Josh Norris


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NFL Draft: Norris' Top 200

Wednesday, May 7, 2014

Keeping the draft in mind, I wanted to post these rankings, even without full explanations for each prospect, before any more time passed. I will be adding evaluations each day, so continue to check back for updates.

With comparisons, note that a player listed does not mean a complete mirror image. It could be referring to certain traits, roles, or progression in relation to a specific point in a career.

21. CB Kyle Fuller, Virginia Tech

NFL Comparison: Alterraun Verner, but a better tackler and run defender.

Where He Wins: I like everything about Fuller’s game. He is a very fluid mover to stick with receivers downfield, despite some unique movements and turns. A very, very good run defender for the position, which he showed while playing a Whip linebacker role against Georgia Tech. Does not mind carrying that physicality over to covering receivers.

Where He Fits: Played a large amount of coverage 6-10 yards off WRs (nearly 57 percent of snaps), but I think he can play press very effectively. Flashed it when asked to do so. Unafraid of lining up over slot targets and attacks the catch point from a variety of alignments.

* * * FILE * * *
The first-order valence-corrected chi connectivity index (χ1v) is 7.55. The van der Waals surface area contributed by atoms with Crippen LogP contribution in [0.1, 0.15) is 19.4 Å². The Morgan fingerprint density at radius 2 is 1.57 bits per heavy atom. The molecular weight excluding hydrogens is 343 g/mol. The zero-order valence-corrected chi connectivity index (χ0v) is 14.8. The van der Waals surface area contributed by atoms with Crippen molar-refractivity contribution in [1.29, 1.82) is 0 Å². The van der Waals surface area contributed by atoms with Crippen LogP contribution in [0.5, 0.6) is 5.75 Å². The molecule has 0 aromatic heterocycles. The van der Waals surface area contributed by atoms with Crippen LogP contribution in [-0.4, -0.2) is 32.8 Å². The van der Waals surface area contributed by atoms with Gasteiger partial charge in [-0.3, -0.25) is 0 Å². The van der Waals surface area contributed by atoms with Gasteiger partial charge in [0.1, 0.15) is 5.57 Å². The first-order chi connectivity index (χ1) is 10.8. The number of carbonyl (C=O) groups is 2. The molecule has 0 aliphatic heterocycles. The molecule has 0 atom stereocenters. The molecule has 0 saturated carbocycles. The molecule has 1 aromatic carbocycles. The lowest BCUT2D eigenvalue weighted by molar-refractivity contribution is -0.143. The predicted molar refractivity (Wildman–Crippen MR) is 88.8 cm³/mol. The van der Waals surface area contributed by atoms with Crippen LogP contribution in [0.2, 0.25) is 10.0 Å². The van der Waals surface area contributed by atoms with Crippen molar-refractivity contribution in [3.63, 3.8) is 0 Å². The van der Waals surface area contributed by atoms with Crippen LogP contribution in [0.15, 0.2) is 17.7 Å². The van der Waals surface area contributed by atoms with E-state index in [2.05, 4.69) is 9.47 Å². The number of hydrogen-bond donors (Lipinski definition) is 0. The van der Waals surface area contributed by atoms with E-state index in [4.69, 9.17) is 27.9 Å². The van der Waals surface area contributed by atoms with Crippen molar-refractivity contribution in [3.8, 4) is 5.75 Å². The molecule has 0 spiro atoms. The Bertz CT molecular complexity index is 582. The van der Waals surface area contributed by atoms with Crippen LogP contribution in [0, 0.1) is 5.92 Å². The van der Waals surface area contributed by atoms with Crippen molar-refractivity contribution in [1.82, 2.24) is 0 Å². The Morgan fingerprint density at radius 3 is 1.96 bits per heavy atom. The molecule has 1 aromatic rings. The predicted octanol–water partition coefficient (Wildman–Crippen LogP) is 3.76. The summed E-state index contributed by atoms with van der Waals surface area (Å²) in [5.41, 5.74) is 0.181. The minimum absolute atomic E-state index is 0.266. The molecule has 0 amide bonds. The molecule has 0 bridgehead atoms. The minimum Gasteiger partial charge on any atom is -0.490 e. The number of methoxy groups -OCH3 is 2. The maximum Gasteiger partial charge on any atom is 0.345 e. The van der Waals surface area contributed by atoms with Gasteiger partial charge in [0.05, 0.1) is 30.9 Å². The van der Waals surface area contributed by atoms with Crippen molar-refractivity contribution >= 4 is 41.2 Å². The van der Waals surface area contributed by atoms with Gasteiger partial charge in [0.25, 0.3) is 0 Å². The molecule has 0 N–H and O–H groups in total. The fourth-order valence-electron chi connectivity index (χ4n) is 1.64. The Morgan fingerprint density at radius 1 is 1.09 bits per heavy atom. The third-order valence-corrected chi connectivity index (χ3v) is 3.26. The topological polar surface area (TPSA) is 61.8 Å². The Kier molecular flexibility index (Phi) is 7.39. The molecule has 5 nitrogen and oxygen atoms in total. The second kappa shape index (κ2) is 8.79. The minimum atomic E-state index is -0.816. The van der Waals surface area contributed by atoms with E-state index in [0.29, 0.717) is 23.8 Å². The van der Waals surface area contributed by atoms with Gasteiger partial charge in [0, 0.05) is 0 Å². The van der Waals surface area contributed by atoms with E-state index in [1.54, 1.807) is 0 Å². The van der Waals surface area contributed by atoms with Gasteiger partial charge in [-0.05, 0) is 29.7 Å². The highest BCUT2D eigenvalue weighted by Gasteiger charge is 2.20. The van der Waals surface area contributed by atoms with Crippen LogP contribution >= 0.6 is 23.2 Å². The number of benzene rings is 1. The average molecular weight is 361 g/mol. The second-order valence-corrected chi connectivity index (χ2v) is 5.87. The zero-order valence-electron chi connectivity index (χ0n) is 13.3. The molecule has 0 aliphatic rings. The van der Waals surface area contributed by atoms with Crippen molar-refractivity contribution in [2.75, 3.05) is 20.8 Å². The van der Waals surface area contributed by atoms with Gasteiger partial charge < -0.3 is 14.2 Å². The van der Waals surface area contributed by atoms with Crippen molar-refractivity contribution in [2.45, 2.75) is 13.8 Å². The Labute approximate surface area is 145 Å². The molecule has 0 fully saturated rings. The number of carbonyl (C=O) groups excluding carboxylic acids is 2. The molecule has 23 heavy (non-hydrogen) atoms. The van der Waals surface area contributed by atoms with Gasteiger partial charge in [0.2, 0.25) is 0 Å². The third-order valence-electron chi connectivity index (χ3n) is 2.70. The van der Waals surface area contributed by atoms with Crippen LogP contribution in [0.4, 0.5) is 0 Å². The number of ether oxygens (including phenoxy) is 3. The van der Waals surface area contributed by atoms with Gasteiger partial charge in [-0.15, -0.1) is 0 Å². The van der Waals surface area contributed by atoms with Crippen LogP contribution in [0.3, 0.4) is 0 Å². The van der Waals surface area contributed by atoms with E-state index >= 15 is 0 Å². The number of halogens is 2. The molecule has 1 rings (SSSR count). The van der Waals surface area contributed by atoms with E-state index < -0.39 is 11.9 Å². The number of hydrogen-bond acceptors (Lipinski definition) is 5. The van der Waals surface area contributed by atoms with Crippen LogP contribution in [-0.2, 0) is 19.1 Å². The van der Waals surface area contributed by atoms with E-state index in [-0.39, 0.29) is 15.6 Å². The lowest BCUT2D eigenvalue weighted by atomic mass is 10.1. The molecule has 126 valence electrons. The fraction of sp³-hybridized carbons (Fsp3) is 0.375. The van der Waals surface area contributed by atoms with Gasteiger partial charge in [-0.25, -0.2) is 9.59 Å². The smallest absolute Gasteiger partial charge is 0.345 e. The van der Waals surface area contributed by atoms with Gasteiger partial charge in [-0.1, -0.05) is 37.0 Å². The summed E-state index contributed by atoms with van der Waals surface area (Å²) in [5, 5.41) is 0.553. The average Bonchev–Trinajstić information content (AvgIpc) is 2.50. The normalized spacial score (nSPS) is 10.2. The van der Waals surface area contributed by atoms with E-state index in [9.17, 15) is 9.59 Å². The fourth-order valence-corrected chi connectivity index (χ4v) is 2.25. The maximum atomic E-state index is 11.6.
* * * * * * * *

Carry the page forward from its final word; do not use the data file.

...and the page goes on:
Draft Projection: Medicals cut his 2013 season short and missed the Senior Bowl because of it, but he is a first-round talent.

22. Edge player Anthony Barr, UCLA

NFL Comparison: Athleticism could be similar to Bruce Irvin.


Where He Wins: The lightning-quick pass rusher is able to gain an advantage on the edge and keep it thanks to his burst off the line, ability to cut off either foot towards the quarterback, and flexibility to bend around the corner. He closes distances quickly, which can be effective from a variety of alignments, and Barr is a punishing finisher.


Where He Fits: Experience as a stand up rusher next to a three man front. Able to loop inside.


Draft Projection: Top-15 selection.

23. TE Eric Ebron, UNC

NFL Comparison: A physical Jared Cook Jr.


Where He Wins: An outstanding straight-line athlete with some bend/flexibility for his size. Will stretch defenses and then cut his route back to the quarterback. Presents a big target and can separate after the catch. Improving consistency at the catch point and a willing blocker.


Where He Fits: An inline option who can be split out to matchup with different defenders.


Draft Projection: Top-25.

24. OL Zack Martin, Notre Dame

NFL Comparison: Logan Mankins

Where He Wins: Held up at tackle well this season and during Senior Bowl week. Hands are so strong to prevent inside moves or latch on and control at the point of attack. Willing to sustain blocks with position and leg drive.